BJJ Cailín said...

We all get frustrated. As a 110lb purple belt I can tell you that I get frustrated those times when a guy can life me off of himself easily. It still happens to me sometimes and my STRENGTH is my top game. I'm just too small to always be able to avoid it.

You will continually be frustrated when you forget the goal of your training. When rolling with bigger people, the goal is simply to survive.

Best advice is keep your arms in tight at all times and never stop moving. When you stop is when you lose. Don't give up!

It probably took me 3 1/2 years of training to be able to truly roll consistently with new bigger white belt men. Now I simply choose not to roll with them because my main focus is competition and rolling with a new guy 40lbs heavier than me does not help me reach this goal. In fact it can inhibit it greatly. So decide what you want out of training, and within that decide what you want to get out of each sparring partner - and then do it! (Remember to keep your expectations in check, the men will always be stronger and bigger and it is a huge advantage for them. But you CAN learn to combat it...but the learning comes only with time.)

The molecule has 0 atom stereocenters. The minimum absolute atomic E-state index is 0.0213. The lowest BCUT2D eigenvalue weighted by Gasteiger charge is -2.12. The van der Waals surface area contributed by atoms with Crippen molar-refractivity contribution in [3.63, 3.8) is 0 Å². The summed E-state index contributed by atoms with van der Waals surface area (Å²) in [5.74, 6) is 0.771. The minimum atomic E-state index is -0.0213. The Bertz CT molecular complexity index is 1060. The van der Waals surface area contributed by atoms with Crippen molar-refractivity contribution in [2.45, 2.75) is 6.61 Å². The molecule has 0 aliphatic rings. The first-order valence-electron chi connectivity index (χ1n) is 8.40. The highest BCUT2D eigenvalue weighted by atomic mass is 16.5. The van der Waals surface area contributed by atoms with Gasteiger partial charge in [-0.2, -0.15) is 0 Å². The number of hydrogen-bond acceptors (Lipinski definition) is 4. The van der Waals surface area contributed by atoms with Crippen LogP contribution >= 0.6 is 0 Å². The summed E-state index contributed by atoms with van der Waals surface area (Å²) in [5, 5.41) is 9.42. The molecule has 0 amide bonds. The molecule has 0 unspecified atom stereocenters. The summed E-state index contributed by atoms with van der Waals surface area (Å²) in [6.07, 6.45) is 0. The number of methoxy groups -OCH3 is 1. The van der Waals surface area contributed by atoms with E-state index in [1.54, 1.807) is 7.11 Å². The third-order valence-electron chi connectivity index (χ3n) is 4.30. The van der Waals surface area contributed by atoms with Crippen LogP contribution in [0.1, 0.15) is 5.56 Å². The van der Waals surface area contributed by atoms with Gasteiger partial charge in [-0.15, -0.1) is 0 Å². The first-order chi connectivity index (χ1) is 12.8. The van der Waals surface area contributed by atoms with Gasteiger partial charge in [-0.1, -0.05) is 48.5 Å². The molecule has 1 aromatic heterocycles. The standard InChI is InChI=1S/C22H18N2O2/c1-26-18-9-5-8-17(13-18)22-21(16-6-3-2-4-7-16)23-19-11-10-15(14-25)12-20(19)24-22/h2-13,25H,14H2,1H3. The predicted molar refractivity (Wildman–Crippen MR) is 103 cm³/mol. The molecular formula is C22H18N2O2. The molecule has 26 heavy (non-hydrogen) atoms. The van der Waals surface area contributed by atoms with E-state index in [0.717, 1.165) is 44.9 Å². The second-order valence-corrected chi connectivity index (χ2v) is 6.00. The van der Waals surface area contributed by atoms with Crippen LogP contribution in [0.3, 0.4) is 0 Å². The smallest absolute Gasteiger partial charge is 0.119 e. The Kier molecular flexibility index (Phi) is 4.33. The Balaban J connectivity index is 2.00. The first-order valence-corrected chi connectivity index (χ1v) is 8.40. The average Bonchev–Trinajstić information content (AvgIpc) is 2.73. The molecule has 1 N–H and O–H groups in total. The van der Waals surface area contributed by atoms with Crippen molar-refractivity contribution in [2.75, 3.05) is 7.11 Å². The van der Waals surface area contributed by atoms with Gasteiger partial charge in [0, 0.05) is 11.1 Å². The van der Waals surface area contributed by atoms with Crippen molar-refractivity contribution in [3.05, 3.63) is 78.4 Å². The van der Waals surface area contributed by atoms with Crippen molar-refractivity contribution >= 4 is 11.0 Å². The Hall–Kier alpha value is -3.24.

A.D. McClish said...

Wow, thanks for all the great advice!
@Georgette: I know exactly what you mean about muscling thing. It's easy to make excuses for your game when you are grappling someone so much bigger. It's hard for me to tell when it's a fail on my part or when it's muscling on theirs, especially when you're dealing with sweeps. Was my base really that crappy or is it that the guy has 70 lbs on me? ;)